|Photo taken by clarita|
Friday, February 6, 2015
An Era of Threads Part 5
Grandma Edna married again. In a new house with a new husband she thrived. A wedding reception at her house contained everyone. All within a safe distance of each other. After she again voiced displeasure to Dad about the boundary that existed.
She wanted her family around her on her terms.
Months later she turned her plea to a Sister. During her usual brag about Aunt and Uncle’s accomplishments. Her pride in their kids overflowed. She turned to Sister3 and asked again:
“Why can’t you just get over it?”
Upon hearing that, my resolve was set. I would not go up to visit her. I could not trust myself if Grandma ever asked me that question. My response would not be an honoring one. Grandma taught me well of independence and fierceness.
After a few years on their own, it was time for Grandma Edna and her husband to move into an Assisted Living situation. It worked for them well. Game nights, dining halls, and constantly surrounded by people to talk to made her happy. Still the person in the middle of a party.
Dad helped in her process of downsizing. He asked if I would like to go. After much thought I went. It was time not only to forgive, but reclaim a bit of myself. To move beyond the fear and begin to bravely exist.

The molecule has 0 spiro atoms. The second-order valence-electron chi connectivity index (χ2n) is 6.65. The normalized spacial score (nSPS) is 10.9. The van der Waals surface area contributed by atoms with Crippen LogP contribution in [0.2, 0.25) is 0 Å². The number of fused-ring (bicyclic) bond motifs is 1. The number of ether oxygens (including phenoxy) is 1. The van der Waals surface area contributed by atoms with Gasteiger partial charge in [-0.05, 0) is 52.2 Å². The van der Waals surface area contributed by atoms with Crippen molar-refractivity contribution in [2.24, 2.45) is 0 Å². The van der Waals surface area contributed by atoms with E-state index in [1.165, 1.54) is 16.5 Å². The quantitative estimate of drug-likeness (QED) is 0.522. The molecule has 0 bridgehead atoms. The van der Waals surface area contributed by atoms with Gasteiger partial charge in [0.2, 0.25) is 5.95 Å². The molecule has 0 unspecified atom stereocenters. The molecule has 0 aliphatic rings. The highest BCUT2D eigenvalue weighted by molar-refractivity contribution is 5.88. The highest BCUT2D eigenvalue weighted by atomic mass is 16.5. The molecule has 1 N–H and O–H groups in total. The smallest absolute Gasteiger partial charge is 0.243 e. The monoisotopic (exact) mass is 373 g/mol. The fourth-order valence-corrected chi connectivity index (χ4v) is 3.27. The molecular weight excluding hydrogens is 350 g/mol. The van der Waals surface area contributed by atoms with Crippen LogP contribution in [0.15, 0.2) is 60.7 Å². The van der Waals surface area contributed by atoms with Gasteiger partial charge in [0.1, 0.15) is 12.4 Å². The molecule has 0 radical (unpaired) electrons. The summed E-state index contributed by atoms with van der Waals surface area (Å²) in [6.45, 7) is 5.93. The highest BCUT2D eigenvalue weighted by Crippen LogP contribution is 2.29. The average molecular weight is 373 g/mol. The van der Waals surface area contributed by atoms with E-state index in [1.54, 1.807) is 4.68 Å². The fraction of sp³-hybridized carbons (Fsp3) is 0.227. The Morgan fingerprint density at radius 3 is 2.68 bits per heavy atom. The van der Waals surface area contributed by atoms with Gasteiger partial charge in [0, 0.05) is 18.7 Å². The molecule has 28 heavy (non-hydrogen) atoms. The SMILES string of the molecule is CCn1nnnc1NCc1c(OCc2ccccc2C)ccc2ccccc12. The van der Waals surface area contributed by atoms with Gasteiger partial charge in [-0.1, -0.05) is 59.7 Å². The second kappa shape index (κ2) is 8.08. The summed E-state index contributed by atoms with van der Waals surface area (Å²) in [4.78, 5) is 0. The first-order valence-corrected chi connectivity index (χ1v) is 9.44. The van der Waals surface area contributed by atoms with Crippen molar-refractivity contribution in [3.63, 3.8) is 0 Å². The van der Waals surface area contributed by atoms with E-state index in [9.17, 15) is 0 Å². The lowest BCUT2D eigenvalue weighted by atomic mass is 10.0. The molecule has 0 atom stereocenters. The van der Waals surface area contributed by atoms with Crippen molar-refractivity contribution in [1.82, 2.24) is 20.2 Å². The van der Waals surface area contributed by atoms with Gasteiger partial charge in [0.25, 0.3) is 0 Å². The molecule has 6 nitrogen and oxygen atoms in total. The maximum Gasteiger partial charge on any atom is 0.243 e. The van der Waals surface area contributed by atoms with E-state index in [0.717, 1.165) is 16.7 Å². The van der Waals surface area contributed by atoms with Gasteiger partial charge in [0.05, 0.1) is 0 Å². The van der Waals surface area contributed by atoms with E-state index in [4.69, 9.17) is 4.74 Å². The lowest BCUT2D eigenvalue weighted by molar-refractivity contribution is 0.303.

We spent the day with her. My mind ready for the uncomfortable topic. I prayed for grace in my answers. Grandma Edna gave me the usual updates about Uncle, Aunt, Cousins and their kids. Accomplishments and accolades liberally described. I, my usual quiet self, listened. The anxiety ever present about the situation, I felt at peace with her. My heart resolved that this would be our Goodbye. It was a good day.
The curve all came when Grandma Edna then suggested go to Uncle and Aunt’s house to collect things meant for my sisters and their kids.
My heart braced.
I began to think about it.
Not only did I come to her town and know that I existed in peace. Not only did I need to have a day where our strength met dignity and respect.
I needed to allow my brain to heal as well.
I sat in Uncle’s house still on the outside while my PTSD rattled brain ran through scenarios. My breath measured but shallow. The knot in the pit of stomach settled. I listened as Uncle and Aunt talked about life and their transitions. Dad shared a few stories and laughter happened. I talked about my kids a bit. While I carefully controlled my exterior, my interior continued its’ inventory.
Uncle wasn’t a very big man.
Aunt looked just like Grandma.
I was an adult just like them.
Then a blanket of security wrapped around my heart. He will never be able to hurt me again. I am safe. I can leave all of the memories, feelings and hurt right there on the couch. It didn’t need to come home with me. I had permission to be done with all.
My thoughts calmed. The ball in my stomach relaxed. I was able to breathe deep.
The drive home with Dad was pleasant. We discussed the miracles of the day. What our family was like before the Big Thing. How much we laughed then. I told him about my boundaries. I felt at peace with all of them. It would be my last trip there. My gratitude expressed, we spoke our goodnights as he dropped me off.